OSHA Quarterly Newsletter, June 2018

06/29/2018

Download the June 2018 edition of the Haynes and Boone OSHA Newsletter PDF.

No Time Limit on Look Back Period for Repeat Citations

In Triumph Constr. Corp. v. Sec’y of Labor, the Second Circuit Court of Appeals upheld a look back period for a repeat violation beyond the Commission’s “general” policy of three years to determine a repeat violation.

In Triumph, an employee was injured in a cave-in at an excavation site. On February 13, 2015, Triumph was cited for violation of an OSHA excavation standard. The citation was classified as a repeat violation based on two previous citations, one in 2009 and another in 2011, issued for violation of the same standard. Triumph challenged the repeat classification of the citation on the basis that the Commission improperly looked beyond the three-year look back period allowed under its policy.
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DOL Corrects Implementation of “Improve Tracking of Workplace Injuries and Illnesses” Regulation

In May 2016, OSHA published its final rule requiring employers with more than 250 employees and employers with 20-249 employees in industries that historically have high rates of occupational injuries and illnesses to electronically submit the OSHA 300A Log. In a correction to its initial implementation of the rule, OSHA has determined that the regulation requires all effected employers to submit injury and illness data even if the employer is covered by a state plan that has not completed adoption of a state rule. There will not be a retroactive requirement for employers in covered state plans that have not adopted a state rule to submit data for 2016.
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OSHA to Begin Enforcement of Respirable Crystalline Silica Standards for General and Maritime Industries

In March 2016, OSHA published the updated respirable crystalline silica rule for all industries. On June 23, 2018, OSHA will begin enforcement of most of the provisions of the standard for general industry and maritime businesses, including a new eight-hour time-weighted average (TWA) permissible exposure limit (PEL) of 50 µg/m3, an action level (AL) of 25 µg/m3, and associated ancillary requirements.
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Safe Practices for Robotics in the Workplace

Use of industrial robots to perform repetitive activities such as material handling, assembly, loading and unloading product is common in many workplaces today. While robots promote efficiency, they may create new hazards in the workplace that require attention from employers. An appropriate robotic safety system is essential to protect employees who program, operate, maintain and repair robots, and others who could be exposed to hazards associated with a robot’s operation.
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Update on Cal/OSHA’s Workplace Violence Prevention Standards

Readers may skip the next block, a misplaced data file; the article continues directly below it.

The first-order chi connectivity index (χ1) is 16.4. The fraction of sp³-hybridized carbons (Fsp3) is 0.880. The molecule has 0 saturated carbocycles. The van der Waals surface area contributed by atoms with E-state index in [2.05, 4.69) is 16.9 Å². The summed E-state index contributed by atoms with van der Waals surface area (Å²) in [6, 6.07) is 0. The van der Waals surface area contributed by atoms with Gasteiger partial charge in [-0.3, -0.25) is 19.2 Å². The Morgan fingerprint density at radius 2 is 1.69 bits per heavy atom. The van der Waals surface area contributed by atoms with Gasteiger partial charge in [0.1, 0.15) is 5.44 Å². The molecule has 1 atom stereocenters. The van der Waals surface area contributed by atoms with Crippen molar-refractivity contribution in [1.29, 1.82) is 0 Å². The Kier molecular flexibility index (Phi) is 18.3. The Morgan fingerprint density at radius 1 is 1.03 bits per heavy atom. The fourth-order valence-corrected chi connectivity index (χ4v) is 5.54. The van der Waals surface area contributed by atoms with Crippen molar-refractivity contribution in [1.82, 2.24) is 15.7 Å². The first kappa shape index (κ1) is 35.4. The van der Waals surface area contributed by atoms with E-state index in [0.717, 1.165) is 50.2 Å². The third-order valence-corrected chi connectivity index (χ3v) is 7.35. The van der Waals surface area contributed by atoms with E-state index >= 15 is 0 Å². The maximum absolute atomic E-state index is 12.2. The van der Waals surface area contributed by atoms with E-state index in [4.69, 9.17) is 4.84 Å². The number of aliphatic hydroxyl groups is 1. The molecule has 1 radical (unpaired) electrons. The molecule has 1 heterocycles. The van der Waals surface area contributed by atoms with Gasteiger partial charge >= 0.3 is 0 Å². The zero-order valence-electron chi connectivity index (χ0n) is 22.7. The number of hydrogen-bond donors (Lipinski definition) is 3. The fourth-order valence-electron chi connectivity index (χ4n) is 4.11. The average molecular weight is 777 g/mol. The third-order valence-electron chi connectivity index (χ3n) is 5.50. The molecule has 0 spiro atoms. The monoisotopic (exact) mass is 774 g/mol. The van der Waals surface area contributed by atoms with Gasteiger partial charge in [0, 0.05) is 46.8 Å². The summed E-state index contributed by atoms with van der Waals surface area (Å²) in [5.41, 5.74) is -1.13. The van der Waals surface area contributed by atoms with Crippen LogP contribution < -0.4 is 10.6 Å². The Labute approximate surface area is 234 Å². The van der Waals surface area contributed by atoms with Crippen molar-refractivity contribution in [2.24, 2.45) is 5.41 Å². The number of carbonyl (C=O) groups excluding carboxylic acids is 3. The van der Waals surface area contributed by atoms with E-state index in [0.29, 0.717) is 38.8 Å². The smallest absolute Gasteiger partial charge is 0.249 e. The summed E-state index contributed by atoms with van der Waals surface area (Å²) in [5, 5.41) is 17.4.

You will recall from our last newsletter that the California Division of Occupational Safety and Health (Cal/OSHA) is in the process of drafting rules for workplace violence prevention that would apply to all California employers with the exception of certain healthcare providers and certain law enforcement agencies.

The workplace violence prevention rules are currently in the pre-rulemaking stage, with Cal/OSHA having held two advisory meetings in January of 2017 and 2018. The minutes and public comments from the January 2018 meeting will likely be posted in the next month. Cal/OSHA staff anticipates another advisory meeting in the coming fall or winter, where employers will have the opportunity to weigh in on the proposed regulation. After the next advisory meeting, Cal/OSHA staff expects the regulation to enter the formal rule-making stage. Implementation of the regulation is expected approximately one year later.
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In Other News

Cal/OSHA Aims to Ensure Electronic Submission of Injury and Illness Records

This past February, Assembly Member Thurmond introduced Assembly Bill 2334, addressing employer electronic reporting requirements for occupational injuries and illness.

AB 2334 was originally intended to create a California-specific injury and illness database, requiring employers to submit their electronic forms to the California Division of Occupational Safety and Health. The Bill however was significantly amended last month, resulting in a more deferential approach to the federal regulations.
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Fifth Circuit to Hear Oral Arguments in Hensel Phelps Case in August 2018

In June 2017, the Occupational Safety and Health Review Commission (the “Commission”) applied Fifth Circuit precedent and determined that employer Hensel Phelps could not be liable for a violation of the Occupation Safety and Health Act (the “Act”) based solely upon a subcontractor’s employees’ exposure to the condition, and vacated a citation issued by OSHA.

The case arose from a complaint relating to an unprotected excavation at a construction site. Hensel Phelps was the general contractor on the site, but the employees at issue were employed by a secondary subcontractor, CVI Development, LLC (CVI). Following a complaint, an OSHA compliance officer conducted an inspection that uncovered the CVI employees were working next to an excavated, vertical, wet soil wall that was not properly sloped or otherwise protected from cave-in hazards, in full view of Hensel Phelps’ management.
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